Incomparable architectural and cultural diversity, jewels of historic towns, a fantastic number of castles and palaces, varied landscapes and a very good cuisine – Thuringia has all this to offer.
Although the holiday venue at the heart of Germany is one of the country’s smaller states, only a few names need to be mentioned to recognise its true greatness, such as the Wartburg Castle UNESCO World Heritage Site, the Classicist town of Weimar with its 16 UNESCO sites, cities like Erfurt, Eisenach and Jena or the Rennsteig Trail, Germany’s longest and oldest hiking route.
Thuringia is one of the centres of European cultural and intellectual history, closely associated with the work of great and clever minds. Bach, Goethe, Schiller, Liszt, Cranach, Dix, Feininger, Gropius, Fröbel, Nietzsche, Zeiss and many others have left their mark here and lend the state its distinctive character up to the present day. There are also numerous monasteries and churches which bear authentic witness to Martin Luther, the Great Reformer, and his work. He studied and lived as a monk in Erfurt, preached i.e. in Schmalkalden and last but not least translated the New Testament into German at Wartburg Castle Eisenach. Thuringia will be a central venue for the 500th anniversary of the Reformation in 2017.
Cultural diversity set in beautiful surroundings – this is what Thuringia represents. A total of 16,000 kilometres of well-developed hiking trails and 1,700 kilometres of long-distance cycle trails make it a paradise for hikers and cyclists.
Natural remedies, such as brine, healing mud, minerals and a beneficial climate, have for centuries provided an ideal environment for health and spa treatment at the Thuringian health resorts and spas.
The culinary highlights must always include the EU protected Thuringian grilled sausage (“Rostbratwurst”) and the Thuringian potato dumpling. And what would Christmas be without coloured glass Christmas tree baubles, which were invented in Thuringia?
Thüringer Tourismus GmbH
Willy-Brandt-Platz 1, 99084 Erfurt
Telefon: +49 (0) 3 61 / 37 42 0
Telefax: +49 (0) 3 61 / 37 42 299
Erfurt, the 1,270-year-old capital of the Thuringia region, is located in the heart of Germany. Its heritage-listed old quarter is one of the largest in the country and contains an abundance of medieval houses, churches and abbeys, as well as the splendid ensemble of Erfurt Cathedral St Mary and the Church of St. Severus. At 120 metres, the Merchants' Bridge is the longest bridge in Europe with houses along its entire span. Petersberg Citadel is the only extensively preserved baroque town fortress in central Europe, and towers over the old quarter. The oldest fully intact synagogue in Central Europe and the Erfurt Treasure were recently rediscovered in the city, and an application has been made for them to be given UNESCO World Heritage status. Granted its charter in 1379, Erfurt University is the oldest university in modern-day Germany.
As the economic, cultural and political centre of Thuringia, Erfurt has always attracted great individuals, including the church reformer Martin Luther, the poets Goethe and Schiller, the Bach family and even Napoleon. Among the buildings associated with these figures are the Augustinian Monastery and the Imperial Hall. Erfurt opera house is one of the most modern concert halls in Europe and one of the city's most spectacular new buildings. Traditional cultural events in Erfurt include the Cathedral Steps open-air theatre festival, the Merchants' Bridge medieval festival and the 170-year-old Christmas market – one of the prettiest in Germany, set against the delightful backdrop of the Cathedral and the Church of St. Severus. Erfurt also enjoys international fame as a city of horticulture, thanks to egapark, and of trade fairs, thanks to the Messe Erfurt exhibition centre. It is also a leading destination for barrier-free tourism.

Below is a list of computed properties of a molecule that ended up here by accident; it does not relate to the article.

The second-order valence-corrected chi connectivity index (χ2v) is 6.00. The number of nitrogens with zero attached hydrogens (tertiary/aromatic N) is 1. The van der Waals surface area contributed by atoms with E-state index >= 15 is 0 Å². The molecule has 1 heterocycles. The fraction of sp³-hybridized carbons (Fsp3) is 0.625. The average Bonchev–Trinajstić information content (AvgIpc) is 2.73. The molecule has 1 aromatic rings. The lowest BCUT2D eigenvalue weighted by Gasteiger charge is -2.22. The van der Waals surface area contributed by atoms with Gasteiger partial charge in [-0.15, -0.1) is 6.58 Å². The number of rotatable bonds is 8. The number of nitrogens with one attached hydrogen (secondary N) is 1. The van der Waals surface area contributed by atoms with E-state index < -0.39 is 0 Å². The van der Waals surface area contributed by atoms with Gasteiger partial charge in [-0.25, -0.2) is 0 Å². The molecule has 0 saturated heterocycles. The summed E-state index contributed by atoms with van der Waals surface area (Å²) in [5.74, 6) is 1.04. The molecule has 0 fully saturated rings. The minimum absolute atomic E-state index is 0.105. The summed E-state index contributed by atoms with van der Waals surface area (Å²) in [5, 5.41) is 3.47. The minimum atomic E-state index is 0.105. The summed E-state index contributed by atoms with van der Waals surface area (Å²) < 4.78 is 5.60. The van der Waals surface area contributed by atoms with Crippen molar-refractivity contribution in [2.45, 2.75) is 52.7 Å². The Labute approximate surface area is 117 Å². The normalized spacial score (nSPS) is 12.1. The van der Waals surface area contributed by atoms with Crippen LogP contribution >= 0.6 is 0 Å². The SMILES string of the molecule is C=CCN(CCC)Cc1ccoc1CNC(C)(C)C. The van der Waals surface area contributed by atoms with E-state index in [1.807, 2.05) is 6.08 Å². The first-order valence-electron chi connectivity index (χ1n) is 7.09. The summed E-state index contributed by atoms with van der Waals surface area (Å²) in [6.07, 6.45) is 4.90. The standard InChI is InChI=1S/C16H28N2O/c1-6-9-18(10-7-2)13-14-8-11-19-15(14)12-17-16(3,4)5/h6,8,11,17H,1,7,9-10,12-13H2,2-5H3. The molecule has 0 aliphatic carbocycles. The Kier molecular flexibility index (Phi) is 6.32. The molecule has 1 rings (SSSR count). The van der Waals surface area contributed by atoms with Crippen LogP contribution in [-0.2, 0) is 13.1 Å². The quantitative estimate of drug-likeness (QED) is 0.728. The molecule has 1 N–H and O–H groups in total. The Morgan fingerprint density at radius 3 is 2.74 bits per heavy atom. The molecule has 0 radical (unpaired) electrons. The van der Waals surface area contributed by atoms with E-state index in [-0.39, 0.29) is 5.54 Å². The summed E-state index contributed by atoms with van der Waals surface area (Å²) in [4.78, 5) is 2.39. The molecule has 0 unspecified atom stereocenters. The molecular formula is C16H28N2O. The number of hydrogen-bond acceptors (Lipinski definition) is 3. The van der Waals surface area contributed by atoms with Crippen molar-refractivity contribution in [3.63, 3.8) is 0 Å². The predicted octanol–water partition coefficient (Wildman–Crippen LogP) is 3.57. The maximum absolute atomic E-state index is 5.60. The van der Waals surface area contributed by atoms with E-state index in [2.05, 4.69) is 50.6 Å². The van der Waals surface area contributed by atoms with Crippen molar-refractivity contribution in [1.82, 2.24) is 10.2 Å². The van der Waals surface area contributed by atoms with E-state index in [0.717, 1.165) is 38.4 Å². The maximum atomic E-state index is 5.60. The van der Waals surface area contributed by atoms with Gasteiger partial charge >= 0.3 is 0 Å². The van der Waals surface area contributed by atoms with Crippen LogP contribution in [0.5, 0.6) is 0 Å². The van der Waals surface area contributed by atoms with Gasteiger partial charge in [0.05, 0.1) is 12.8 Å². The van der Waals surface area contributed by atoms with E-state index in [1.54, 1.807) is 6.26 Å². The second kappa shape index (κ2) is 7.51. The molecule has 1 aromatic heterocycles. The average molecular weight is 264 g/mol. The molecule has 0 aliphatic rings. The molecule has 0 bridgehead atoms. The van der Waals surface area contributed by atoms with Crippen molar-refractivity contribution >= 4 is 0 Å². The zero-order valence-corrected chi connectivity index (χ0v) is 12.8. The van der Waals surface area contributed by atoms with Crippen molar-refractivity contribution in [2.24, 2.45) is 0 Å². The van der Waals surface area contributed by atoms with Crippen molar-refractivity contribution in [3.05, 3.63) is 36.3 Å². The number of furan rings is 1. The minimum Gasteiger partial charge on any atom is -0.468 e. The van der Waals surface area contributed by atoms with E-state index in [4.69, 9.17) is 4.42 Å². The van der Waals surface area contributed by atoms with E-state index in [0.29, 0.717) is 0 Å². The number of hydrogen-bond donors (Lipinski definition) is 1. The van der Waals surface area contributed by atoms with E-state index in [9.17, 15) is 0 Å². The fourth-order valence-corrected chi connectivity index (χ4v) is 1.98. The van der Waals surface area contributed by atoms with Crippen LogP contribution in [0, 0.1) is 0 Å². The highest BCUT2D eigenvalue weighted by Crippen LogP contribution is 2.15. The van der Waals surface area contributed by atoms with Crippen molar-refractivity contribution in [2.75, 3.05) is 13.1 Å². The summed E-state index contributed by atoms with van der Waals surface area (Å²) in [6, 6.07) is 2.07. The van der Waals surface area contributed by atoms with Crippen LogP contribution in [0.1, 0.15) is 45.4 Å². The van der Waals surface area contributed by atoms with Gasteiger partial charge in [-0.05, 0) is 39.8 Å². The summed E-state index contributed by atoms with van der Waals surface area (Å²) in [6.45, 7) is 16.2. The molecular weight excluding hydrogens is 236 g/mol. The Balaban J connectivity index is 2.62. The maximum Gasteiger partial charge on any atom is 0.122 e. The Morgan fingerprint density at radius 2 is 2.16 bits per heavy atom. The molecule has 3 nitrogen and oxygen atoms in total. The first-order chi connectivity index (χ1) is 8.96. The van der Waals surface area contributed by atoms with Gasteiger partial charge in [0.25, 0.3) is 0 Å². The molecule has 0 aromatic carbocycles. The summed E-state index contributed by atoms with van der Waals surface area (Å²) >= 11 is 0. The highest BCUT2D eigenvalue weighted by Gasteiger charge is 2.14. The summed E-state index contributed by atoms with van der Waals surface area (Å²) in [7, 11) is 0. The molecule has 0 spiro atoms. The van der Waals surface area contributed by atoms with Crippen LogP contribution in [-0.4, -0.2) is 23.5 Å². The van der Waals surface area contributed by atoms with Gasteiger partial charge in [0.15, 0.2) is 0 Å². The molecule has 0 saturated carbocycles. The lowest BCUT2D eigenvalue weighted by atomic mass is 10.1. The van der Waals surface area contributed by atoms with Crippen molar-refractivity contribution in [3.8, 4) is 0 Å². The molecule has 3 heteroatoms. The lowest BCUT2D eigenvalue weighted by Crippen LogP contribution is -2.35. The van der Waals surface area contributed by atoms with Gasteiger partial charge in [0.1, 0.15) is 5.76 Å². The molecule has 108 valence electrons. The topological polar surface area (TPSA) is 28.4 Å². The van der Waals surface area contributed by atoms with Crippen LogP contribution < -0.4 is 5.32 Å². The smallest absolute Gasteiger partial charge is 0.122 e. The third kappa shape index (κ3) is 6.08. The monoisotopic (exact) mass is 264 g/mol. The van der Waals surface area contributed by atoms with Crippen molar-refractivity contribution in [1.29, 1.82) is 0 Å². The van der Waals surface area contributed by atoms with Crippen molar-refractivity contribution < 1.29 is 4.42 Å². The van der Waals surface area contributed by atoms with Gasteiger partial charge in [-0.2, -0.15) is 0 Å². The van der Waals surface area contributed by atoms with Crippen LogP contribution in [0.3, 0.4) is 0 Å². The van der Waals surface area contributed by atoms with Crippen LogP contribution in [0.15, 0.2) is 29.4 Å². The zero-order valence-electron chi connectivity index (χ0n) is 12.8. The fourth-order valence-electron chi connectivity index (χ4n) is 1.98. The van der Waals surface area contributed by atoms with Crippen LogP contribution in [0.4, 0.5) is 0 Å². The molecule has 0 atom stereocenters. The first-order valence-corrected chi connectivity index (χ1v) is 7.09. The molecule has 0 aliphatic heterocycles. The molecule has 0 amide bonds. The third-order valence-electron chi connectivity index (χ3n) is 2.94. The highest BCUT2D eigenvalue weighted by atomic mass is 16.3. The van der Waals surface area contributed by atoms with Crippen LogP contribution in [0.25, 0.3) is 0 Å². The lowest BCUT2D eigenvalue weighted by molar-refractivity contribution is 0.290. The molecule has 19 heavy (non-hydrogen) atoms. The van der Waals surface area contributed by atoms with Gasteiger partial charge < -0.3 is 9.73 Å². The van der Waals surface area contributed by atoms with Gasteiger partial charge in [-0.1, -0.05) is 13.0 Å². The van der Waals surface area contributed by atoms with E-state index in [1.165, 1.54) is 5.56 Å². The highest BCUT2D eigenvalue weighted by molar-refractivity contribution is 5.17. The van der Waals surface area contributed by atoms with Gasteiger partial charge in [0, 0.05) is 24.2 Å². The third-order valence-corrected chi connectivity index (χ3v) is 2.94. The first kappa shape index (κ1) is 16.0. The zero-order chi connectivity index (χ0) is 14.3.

Goethe and Schiller, Bach and Liszt, Bauhaus and Buchenwald – that is Weimar. A small residence town in the middle of Europe. From this place, ideas and artworks took their path into the world. The fascination of this pretty city captured many great spirits who dreamed of an arcadia for humanity but were unable to prevent totalitarian horror.
Goethe is still the most important name on the long list of famous Weimar figures that founded Weimar’s international reputation. Johann Sebastian Bach, Friedrich Schiller, Franz Liszt and the Bauhaus Masters – they all wrote important chapters in history. The places where they lived and worked in Weimar give a great impression of the cultural city’s cosmopolitan flair. The UNESCO awarded Weimar’s poets’ homes as well as the parks and palaces the title of world heritage. The Bauhaus is also eternalised in this world-memory, so that altogether there are 16 ensembles in Weimar alone that have earned this title. Millions of visitors come to Weimar year after year in order to discover them.
Weimar’s reputation is also forged by the gruesome events of National Socialism: The memory of these crimes is preserved at the former concentration camp of Buchenwald. But these traces are not only found on Ettersberg hill, located only ten kilometres from town. Special tours within Weimar’s city limits explain the town’s importance during the national socialist’s regime that put an end to the democratic boom of the Weimar Republic, which had ratified its constitution in Weimar only 15 years before.
In spite of the abundance of sights, Weimar’s guests are not only found on their way to and from the museums. Many of them enjoy the charm of the small town with its many cafés, cosy bars and chic restaurants topped off by a well-filled calendar of events.